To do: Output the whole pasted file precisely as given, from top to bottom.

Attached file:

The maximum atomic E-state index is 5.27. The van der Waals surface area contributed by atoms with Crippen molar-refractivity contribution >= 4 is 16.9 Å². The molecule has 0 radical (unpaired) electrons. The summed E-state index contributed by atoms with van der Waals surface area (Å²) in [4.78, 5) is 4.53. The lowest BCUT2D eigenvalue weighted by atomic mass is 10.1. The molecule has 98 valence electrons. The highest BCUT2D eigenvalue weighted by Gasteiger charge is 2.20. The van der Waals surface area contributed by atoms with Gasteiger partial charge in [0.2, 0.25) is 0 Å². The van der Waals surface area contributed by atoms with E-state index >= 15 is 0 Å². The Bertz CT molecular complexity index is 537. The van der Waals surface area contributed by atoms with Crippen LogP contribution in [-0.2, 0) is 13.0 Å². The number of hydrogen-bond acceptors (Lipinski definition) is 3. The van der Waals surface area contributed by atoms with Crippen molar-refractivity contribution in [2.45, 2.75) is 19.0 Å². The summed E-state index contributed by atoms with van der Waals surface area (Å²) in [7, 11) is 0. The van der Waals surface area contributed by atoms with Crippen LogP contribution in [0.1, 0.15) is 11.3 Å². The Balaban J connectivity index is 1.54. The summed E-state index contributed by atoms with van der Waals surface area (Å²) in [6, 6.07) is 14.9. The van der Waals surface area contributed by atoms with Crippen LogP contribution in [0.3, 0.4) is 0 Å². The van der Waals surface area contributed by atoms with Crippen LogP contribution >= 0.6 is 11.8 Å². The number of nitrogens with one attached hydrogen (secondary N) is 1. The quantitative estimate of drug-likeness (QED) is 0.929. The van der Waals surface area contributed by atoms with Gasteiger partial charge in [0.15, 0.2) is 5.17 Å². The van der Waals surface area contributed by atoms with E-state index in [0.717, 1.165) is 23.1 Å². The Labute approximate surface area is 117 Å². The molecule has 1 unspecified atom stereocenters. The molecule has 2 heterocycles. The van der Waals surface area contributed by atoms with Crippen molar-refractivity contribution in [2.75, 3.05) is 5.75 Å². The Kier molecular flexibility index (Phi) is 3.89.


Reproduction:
The maximum atomic E-state index is 5.27. The van der Waals surface area contributed by atoms with Crippen molar-refractivity contribution >= 4 is 16.9 Å². The molecule has 0 radical (unpaired) electrons. The summed E-state index contributed by atoms with van der Waals surface area (Å²) in [4.78, 5) is 4.53. The lowest BCUT2D eigenvalue weighted by atomic mass is 10.1. The molecule has 98 valence electrons. The highest BCUT2D eigenvalue weighted by Gasteiger charge is 2.20. The van der Waals surface area contributed by atoms with Gasteiger partial charge in [0.2, 0.25) is 0 Å². The van der Waals surface area contributed by atoms with E-state index >= 15 is 0 Å². The Bertz CT molecular complexity index is 537. The van der Waals surface area contributed by atoms with Crippen LogP contribution in [-0.2, 0) is 13.0 Å². The number of hydrogen-bond acceptors (Lipinski definition) is 3. The van der Waals surface area contributed by atoms with Crippen molar-refractivity contribution in [2.45, 2.75) is 19.0 Å². The summed E-state index contributed by atoms with van der Waals surface area (Å²) in [7, 11) is 0. The van der Waals surface area contributed by atoms with Crippen LogP contribution in [0.1, 0.15) is 11.3 Å². The Balaban J connectivity index is 1.54. The summed E-state index contributed by atoms with van der Waals surface area (Å²) in [6, 6.07) is 14.9. The van der Waals surface area contributed by atoms with Crippen LogP contribution in [0.3, 0.4) is 0 Å². The van der Waals surface area contributed by atoms with Crippen LogP contribution >= 0.6 is 11.8 Å². The number of nitrogens with one attached hydrogen (secondary N) is 1. The quantitative estimate of drug-likeness (QED) is 0.929. The van der Waals surface area contributed by atoms with Gasteiger partial charge in [0.15, 0.2) is 5.17 Å². The van der Waals surface area contributed by atoms with E-state index in [0.717, 1.165) is 23.1 Å². The Labute approximate surface area is 117 Å². The molecule has 1 unspecified atom stereocenters. The molecule has 2 heterocycles. The van der Waals surface area contributed by atoms with Crippen molar-refractivity contribution in [2.75, 3.05) is 5.75 Å². The Kier molecular flexibility index (Phi) is 3.89.